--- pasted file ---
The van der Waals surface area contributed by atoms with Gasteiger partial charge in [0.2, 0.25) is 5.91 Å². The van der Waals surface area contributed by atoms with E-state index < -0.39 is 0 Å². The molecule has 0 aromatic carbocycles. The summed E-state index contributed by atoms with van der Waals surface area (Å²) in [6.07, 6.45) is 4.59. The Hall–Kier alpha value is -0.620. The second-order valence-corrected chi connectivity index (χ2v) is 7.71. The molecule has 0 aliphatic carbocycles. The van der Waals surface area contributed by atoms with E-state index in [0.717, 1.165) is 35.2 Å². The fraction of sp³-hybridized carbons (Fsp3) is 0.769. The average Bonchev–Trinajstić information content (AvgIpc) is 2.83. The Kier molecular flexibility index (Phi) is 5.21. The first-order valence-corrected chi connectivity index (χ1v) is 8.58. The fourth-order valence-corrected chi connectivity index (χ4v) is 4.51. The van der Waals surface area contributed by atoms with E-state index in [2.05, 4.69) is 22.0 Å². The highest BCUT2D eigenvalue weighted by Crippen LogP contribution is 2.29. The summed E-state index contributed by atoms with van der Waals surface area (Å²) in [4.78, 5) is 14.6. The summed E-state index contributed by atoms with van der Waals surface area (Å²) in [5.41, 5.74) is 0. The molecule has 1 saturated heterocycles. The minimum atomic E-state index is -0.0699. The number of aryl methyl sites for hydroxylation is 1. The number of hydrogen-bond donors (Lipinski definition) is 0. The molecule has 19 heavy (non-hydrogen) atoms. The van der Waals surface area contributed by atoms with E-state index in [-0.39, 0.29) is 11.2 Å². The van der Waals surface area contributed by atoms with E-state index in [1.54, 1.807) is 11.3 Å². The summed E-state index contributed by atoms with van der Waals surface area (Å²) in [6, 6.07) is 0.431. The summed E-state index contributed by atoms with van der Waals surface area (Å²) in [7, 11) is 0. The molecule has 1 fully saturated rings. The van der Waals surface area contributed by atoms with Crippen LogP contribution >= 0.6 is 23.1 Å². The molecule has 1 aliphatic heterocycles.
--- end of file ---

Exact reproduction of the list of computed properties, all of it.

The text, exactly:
The van der Waals surface area contributed by atoms with Gasteiger partial charge in [0.2, 0.25) is 5.91 Å². The van der Waals surface area contributed by atoms with E-state index < -0.39 is 0 Å². The molecule has 0 aromatic carbocycles. The summed E-state index contributed by atoms with van der Waals surface area (Å²) in [6.07, 6.45) is 4.59. The Hall–Kier alpha value is -0.620. The second-order valence-corrected chi connectivity index (χ2v) is 7.71. The molecule has 0 aliphatic carbocycles. The van der Waals surface area contributed by atoms with E-state index in [0.717, 1.165) is 35.2 Å². The fraction of sp³-hybridized carbons (Fsp3) is 0.769. The average Bonchev–Trinajstić information content (AvgIpc) is 2.83. The Kier molecular flexibility index (Phi) is 5.21. The first-order valence-corrected chi connectivity index (χ1v) is 8.58. The fourth-order valence-corrected chi connectivity index (χ4v) is 4.51. The van der Waals surface area contributed by atoms with E-state index in [2.05, 4.69) is 22.0 Å². The highest BCUT2D eigenvalue weighted by Crippen LogP contribution is 2.29. The summed E-state index contributed by atoms with van der Waals surface area (Å²) in [4.78, 5) is 14.6. The summed E-state index contributed by atoms with van der Waals surface area (Å²) in [5.41, 5.74) is 0. The molecule has 1 saturated heterocycles. The minimum atomic E-state index is -0.0699. The number of aryl methyl sites for hydroxylation is 1. The number of hydrogen-bond donors (Lipinski definition) is 0. The molecule has 19 heavy (non-hydrogen) atoms. The van der Waals surface area contributed by atoms with E-state index in [-0.39, 0.29) is 11.2 Å². The van der Waals surface area contributed by atoms with E-state index in [1.54, 1.807) is 11.3 Å². The summed E-state index contributed by atoms with van der Waals surface area (Å²) in [6, 6.07) is 0.431. The summed E-state index contributed by atoms with van der Waals surface area (Å²) in [7, 11) is 0. The molecule has 1 fully saturated rings. The van der Waals surface area contributed by atoms with Crippen LogP contribution >= 0.6 is 23.1 Å². The molecule has 1 aliphatic heterocycles.